TODAY

TODAY   |  March 11, 2014

Experts weigh in on missing Flight 370

Greg Feith, a former investigator for the National Transportation Safety Board, and NBC counterterrorism analyst Michael Leiter join TODAY to discuss the latest developments in the Flight 370 case.

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This content comes from Closed Captioning that was broadcast along with this program.

>>> of unanswered questions tied to both aviation and terrorism. we have two experts this morning. former ntsb investigator, greg feith , and nbc counterterrorism analyst, michael leiter . greg , let's start with you and let's start with this press conference held by the malaysian airline officials where they laid out -- they said we haven't ruled anything out, but they laid out these four possibilities of hijack, sabotage, psychological issues with passengers and crew or personal issues with passenger and crew. i mean, shouldn't they have put mechanical failure or structural failure right on that list?

>> it's a real curious list, matt. the fact that they came down to four elements right now and ruled out what they think is mechanical problems . they must know something that we apparently don't. they must have additional information or they have decided that they are going to focus on the human aspect. this could be reminiscent of the accident i worked with the indonesians years ago, 185, where it ended up being that the captain had some personal issues, which resulted in an intentional act of taking the airplane from 35,000 feet and crashing it into sumatra.

>> and deciding what happens, greg , also impacts where they look for this plane, doesn't it?

>> absolutely. they have given the coordinates of the last known position. what i don't hear is what altitude that position was at. because if it was at 35,000 feet, that airplane could be flying well under radar coverage for a long distance. and, again, they're going to do a profile on the captain and first officer and apparently the rest of the crew to see if there was some intentional act or at least intent by somebody on board the airplane, not necessarily a group.

>> all right, greg , thank you very much. michael leiter , let's turn to you right now. we have learned some things overnight. one of the passengers flying with a stolen passport was 19 years old, he was iranian, he was seeking asylum in germany. does that cross him off the terror list?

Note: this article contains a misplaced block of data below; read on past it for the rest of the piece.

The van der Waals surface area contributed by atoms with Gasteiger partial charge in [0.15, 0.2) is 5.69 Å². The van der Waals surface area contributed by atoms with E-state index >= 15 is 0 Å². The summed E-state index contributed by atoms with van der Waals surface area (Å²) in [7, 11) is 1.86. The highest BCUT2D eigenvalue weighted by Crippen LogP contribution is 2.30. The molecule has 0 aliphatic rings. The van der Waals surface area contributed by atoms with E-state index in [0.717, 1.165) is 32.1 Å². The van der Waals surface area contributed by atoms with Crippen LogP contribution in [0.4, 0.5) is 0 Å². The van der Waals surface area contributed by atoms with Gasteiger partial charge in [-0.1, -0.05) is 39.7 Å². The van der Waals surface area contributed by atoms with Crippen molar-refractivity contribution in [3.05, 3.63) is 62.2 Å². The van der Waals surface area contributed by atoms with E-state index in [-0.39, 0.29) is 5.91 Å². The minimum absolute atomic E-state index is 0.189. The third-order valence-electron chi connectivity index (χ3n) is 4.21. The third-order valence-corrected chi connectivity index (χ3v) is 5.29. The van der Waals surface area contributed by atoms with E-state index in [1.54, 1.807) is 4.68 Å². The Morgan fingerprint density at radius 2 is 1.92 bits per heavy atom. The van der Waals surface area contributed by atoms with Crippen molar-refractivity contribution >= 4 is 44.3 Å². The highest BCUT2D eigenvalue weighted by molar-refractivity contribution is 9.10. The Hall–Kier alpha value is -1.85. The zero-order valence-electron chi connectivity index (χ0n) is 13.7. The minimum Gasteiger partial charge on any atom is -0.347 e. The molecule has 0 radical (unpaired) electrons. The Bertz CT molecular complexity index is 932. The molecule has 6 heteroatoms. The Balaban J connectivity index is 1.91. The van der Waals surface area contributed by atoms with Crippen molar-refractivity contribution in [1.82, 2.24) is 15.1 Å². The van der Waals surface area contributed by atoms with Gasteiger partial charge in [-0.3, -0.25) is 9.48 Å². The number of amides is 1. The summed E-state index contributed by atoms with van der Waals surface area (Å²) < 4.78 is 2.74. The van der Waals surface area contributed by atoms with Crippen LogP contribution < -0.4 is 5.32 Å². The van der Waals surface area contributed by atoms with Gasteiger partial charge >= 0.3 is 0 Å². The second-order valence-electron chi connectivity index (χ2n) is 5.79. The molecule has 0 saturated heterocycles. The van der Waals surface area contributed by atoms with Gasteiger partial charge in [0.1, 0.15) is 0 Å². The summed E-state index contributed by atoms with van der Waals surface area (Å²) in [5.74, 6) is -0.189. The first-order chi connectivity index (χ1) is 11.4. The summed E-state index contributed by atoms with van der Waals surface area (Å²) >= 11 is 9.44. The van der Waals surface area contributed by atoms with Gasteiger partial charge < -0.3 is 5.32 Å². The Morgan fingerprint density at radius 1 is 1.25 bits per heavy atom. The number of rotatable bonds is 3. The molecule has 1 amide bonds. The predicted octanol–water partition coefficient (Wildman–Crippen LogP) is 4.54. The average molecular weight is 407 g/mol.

>> i wouldn't say cross him off, but certainly puts him far lower down. the fact is, as we knew, there are lots of people traveling from this region back to other countries, especially western europe , for work reasons. and this seems to put him in that category.

>> both the passengers flying with stolen passports, had their tickets purchased with cash by an iranian middleman. but that iranian middleman stepped forward and contacted authorities when he heard about these stolen documents. so where does that road lead?

>> most terrorists don't raise their hand and say we did this. so it really suggests this was not nefarious. and cash in the united states may be suspicious but overseas common.

>> i had to read this sentence three times to make sure it wasn't a typo. according to interpol , last year about 1 billion people flew without having their passports checked against interpol 's database. that's shocking to me.

>> well, the fact is, interpol has this huge database, and countries can check that database, but most places in the world, the airlines themselves, from the time you check in to get on that plane, aren't comparing that data.

>> all right. and one last thing on the terrorism front. no group has claimed responsibility. we all know, you better than anyone, that one of the goals of terrorism is to destroy your sense of security, but also to kind of herald their capabilities. wouldn't we have had a claim by this point?

>> i think it's very likely yes, but it's not always the case. you, of course, know pan am 103 taken down by living intelligence services , never claimed responsibility because in that case the state wanted to hide it. makes it much less likely terrorism but doesn't absolutely rule it out.